Fact Check: Can Algeria Match Russia’s Gas Export Capacity In Europe?

Following severe sanctions on Russian exports since its invasion of Ukraine, Europe and the rest of the west are looking to Africa and the Middle East to make up for their energy needs. But is Africa ready to match or perhaps surpass Russia’s energy-exporting capacity within Europe and on a global scale?

Last week, Algeria pushed into focus after the CEO of the national oil and gas company, Sonatrach, Tawfiq Hakkar, announced the institution can beef up gas supply to Europe via its Trans-Mediterranean pipeline linking Algeria and Italy.

So far, due to the average production capacity (50-60%) of gas plants in the country, Algeria can only export a maximum of 22 billion cubic metres (of gas) via the Transmed pipeline, leaving a capacity of 10 billion cubic metres. Can Algeria then adequately satisfy Europe’s gas needs with this capacity?

Comparing Gas Export Capacity Between Russia and Algeria

Algeria is one of the largest gas producers in the world and also doubles as one of Europe’s top five LNG exporters, with export capacity running into billions of cubic metres, but is it any match for Russia?

Russia is the world’s leading producer and exporter of gas, with its gas reserve totalling 47,805 billion cubic metres in 2021. Russia is also the largest gas exporter in the world, with an estimated 196 billion cubic metres of gas exported yearly.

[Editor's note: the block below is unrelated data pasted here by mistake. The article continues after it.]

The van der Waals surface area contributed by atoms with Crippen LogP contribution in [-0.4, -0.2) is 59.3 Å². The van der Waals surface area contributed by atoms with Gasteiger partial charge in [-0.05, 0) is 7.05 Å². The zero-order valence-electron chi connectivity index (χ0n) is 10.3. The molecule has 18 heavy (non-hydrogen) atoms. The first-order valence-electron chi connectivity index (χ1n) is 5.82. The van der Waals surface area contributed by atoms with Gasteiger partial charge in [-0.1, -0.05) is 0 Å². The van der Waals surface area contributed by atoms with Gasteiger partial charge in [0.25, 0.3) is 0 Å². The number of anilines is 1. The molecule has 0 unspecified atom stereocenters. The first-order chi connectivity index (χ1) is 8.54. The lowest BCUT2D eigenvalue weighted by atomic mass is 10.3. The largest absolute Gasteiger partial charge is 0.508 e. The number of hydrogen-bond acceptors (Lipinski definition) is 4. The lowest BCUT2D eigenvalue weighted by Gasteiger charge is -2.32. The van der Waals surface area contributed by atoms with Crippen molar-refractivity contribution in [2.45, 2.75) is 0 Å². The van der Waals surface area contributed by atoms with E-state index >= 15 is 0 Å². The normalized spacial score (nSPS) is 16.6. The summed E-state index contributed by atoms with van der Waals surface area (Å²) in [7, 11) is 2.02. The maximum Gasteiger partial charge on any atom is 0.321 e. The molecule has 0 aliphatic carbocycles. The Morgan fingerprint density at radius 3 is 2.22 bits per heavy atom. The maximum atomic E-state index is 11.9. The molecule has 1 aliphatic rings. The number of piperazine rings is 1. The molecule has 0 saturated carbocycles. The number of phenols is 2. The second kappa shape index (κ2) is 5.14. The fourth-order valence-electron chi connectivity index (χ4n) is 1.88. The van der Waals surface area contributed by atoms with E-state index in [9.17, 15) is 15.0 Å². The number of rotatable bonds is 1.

On the other hand, Algeria produces around 130 billion cubic meters a year and exports 40 billion cubic meters through several operating pipelines running through Italy and Spain. Algerian gas export accounts for 11% of Europe’s gas imports.

Former Algerian energy minister Abdelmajid Attar shared that Algeria’s current production and exportation capacity can only offer a maximum of two or three million additional cubic meters and not fully compensate for Russia’s gas supply.

Political Tension And Adverse Effect On Algeria’s Gas Exports

Algeria’s export capacity has also been affected by political tensions with neighbouring Morocco. Algeria recently shut gas exportation through the high-capacity Maghreb pipeline after cutting ties with Morocco over diplomatic disagreements.

Algeria switched exports to Spain through the Medgaz pipeline that runs directly between Beni Saf in Algeria and Almería in Spain. But here is the problem, the Maghreb pipeline has a supply capacity of 13.5 bcm a year, while the Medgaz undersea line can carry only 8 billion cubic metres (bcm) a year, creating a shortage of about 5.5 billion bcm.

Looking forward, experts believe Algeria’s production and export capacity possess the potential to improve in the coming months, especially after Sonatrach announced the planned investment of $40 billion into oil exploration, production and refinement, as well as gas prospecting and extraction. However, the question of surpassing or matching Russia’s capacity seems rather unlikely.

Patsy Nwogu

Reporting on data-driven featured stories and investigations.

Related post